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Can I logically valid argument have true premises and a false conclusion?
Let me put this another way ...

Do you use facebook? I’m not on it. I already have a friend, so it didn't seem necessary.

But I was very proud to learn (from a TA) that one year some of my students set up a facebook group for logic.
How cool is that? You love logic so much that you have a facebook group to celebrate.
I'm like the Burial of logic lecturers ...

Or not.
But let's have a closer look at the argument.

One premise, one conclusion.

The funny thing about this argument is not just that there's a counterexample to it, ...

... but that the actual world is a counterexample to it.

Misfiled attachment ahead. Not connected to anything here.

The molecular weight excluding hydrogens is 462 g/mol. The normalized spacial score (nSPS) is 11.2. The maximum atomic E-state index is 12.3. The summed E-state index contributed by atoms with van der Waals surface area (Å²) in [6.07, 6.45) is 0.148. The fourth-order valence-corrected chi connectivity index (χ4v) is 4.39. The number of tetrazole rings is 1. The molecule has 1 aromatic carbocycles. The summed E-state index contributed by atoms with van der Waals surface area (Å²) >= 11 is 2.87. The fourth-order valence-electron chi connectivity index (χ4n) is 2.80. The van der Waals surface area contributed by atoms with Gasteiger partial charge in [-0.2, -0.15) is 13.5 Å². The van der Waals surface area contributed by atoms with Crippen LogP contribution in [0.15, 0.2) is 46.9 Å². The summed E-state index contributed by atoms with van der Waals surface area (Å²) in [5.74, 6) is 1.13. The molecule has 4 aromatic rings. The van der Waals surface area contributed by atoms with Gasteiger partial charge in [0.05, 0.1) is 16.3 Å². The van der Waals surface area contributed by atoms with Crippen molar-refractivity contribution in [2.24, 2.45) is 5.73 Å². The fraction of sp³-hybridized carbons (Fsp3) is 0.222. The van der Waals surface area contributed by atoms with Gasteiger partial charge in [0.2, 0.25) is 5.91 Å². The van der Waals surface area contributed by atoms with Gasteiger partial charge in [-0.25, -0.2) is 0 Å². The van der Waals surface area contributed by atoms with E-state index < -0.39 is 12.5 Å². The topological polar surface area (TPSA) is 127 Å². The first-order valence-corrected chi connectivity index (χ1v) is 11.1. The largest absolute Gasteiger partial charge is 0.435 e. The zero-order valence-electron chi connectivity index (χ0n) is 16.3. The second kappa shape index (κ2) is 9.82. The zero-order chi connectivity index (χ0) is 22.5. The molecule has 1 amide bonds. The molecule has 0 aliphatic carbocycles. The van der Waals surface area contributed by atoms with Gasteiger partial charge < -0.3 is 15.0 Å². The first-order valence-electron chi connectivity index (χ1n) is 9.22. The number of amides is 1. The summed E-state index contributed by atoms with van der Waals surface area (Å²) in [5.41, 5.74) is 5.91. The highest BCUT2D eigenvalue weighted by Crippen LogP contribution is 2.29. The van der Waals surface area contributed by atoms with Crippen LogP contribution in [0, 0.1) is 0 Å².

So if you think about it, the facebook group was actually for people who love logic after all.

Earlier I asked, Can a logically valid argument have true premises and a false conclusion?

Please think about this question before writing about logic.

So what was logic making me die inside really about?
I think it was probably intended to be a response to the logical validity of two arguments, this one ...

| P ∧ ¬P | ||

| Q |

... and this one.

If you are really good, you'll be able to prove both arguments by the end of the course.

In fact, you could prove the argument on your left by the end of today.

In fact, let's see how to do that right away (in unit 270).

| Q | ||

| P ∨ ¬P |